Reporter Andy Pierrotti’s heavily documented investigation of Texas’ mental-health care policies demonstrated that the state’s penny wisdom has been profoundly pound foolish. Cutbacks and indifference ending up costing taxpayers more.
CNN’s Coverage of Kidnapped Nigerian Schoolgirls
CNN approached the Boko Haram kidnapping horror from many angles, even moving Isha Sesay’s daily show to Abuja to raise the profile of the #BringBackOurGirls campaign. Sesay’s tough, live-TV interviewing, along with high-risk field reporting of Nima Elbagir, Arwa Damon and other CNN journalists, made the network’s coverage comprehensive and indispensable
CNN Investigative Reports: Crisis at the VA
High-impact journalism, CNN’s investigation into delays in care at Veteran Affairs hospitals exposed a systemic VA breakdown, eventually leading to the resignation of VA Secretary Eric Shinseki, the passage of federal legislation, and a dramatic change in how veterans’ medical appointments are made, recorded and reported.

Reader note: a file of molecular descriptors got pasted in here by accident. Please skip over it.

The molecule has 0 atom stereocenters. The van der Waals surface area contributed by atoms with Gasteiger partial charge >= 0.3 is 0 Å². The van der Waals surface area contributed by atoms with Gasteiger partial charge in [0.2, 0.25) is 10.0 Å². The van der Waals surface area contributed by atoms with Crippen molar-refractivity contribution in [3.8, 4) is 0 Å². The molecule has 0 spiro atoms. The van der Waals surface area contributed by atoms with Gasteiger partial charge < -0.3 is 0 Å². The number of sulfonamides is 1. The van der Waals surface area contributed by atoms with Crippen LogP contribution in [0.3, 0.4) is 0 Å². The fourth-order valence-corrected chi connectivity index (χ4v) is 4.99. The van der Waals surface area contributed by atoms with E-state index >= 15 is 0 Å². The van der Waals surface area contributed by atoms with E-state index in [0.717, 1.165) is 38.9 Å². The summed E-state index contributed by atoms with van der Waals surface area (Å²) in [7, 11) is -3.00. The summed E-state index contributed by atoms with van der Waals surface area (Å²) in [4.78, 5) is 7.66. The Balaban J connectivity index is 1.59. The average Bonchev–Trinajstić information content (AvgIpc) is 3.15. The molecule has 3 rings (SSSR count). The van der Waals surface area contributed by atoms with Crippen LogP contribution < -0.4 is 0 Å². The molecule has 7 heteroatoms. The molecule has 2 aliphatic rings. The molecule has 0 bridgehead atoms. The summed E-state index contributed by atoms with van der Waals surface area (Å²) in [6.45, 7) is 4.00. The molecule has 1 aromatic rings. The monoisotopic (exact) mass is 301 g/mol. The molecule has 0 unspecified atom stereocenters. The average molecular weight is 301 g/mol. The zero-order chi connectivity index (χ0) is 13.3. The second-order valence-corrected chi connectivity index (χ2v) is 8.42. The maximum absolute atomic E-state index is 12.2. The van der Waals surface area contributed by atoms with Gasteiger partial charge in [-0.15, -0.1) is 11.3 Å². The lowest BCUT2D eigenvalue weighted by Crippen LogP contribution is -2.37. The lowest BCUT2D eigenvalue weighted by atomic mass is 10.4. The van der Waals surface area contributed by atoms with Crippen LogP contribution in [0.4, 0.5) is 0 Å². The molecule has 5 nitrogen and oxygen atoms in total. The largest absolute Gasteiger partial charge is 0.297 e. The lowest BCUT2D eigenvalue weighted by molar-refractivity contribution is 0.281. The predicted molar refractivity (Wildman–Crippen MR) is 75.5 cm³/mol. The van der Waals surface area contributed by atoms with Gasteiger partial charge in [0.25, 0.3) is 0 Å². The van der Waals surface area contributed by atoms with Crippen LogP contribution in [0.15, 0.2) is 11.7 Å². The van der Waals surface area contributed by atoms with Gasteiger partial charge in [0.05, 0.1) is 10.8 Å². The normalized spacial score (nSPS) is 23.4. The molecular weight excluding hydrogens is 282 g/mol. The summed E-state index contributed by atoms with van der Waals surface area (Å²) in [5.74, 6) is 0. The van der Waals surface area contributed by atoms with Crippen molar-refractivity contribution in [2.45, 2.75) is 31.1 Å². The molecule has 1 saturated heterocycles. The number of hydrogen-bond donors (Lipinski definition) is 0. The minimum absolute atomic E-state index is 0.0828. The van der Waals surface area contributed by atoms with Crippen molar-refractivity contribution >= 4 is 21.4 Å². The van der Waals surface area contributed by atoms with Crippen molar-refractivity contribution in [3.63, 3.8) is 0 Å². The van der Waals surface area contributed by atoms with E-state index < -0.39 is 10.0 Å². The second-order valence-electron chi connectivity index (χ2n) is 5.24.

ISIS - Continuing Coverage (NBC, MSNBC)
NBC News, MSNBC
Reports on NBC and MSNBC about the rise of ISIS had an unsurpassed depth, contextualization and clarity thanks in large part to NBC News’ chief foreign correspondent, Richard Engel, whose years of experience in the Middle East proved invaluable.
The Islamic State (VICE News)
Journalist Medyan Dairieh spent three weeks filming inside the self-proclaimed caliphate of the Islamic State, and his resulting VICE News reports are remarkably up-close and enlightening, sometimes surreal, sometimes terrifying.
Last Chance High (VICE News)
Students at Chicago’s idyllic-sounding Montefiore Therapeutic Day School are actually one mistake away from jail or a mental hospital. This dramatic series of web reports and podcasts delved sympathetically but unsentimentally into their lives, contextualizing their problems and giving them a chance to speak.
NPR's Latino USA: Gangs, Murder, and Migration in Honduras (NPR)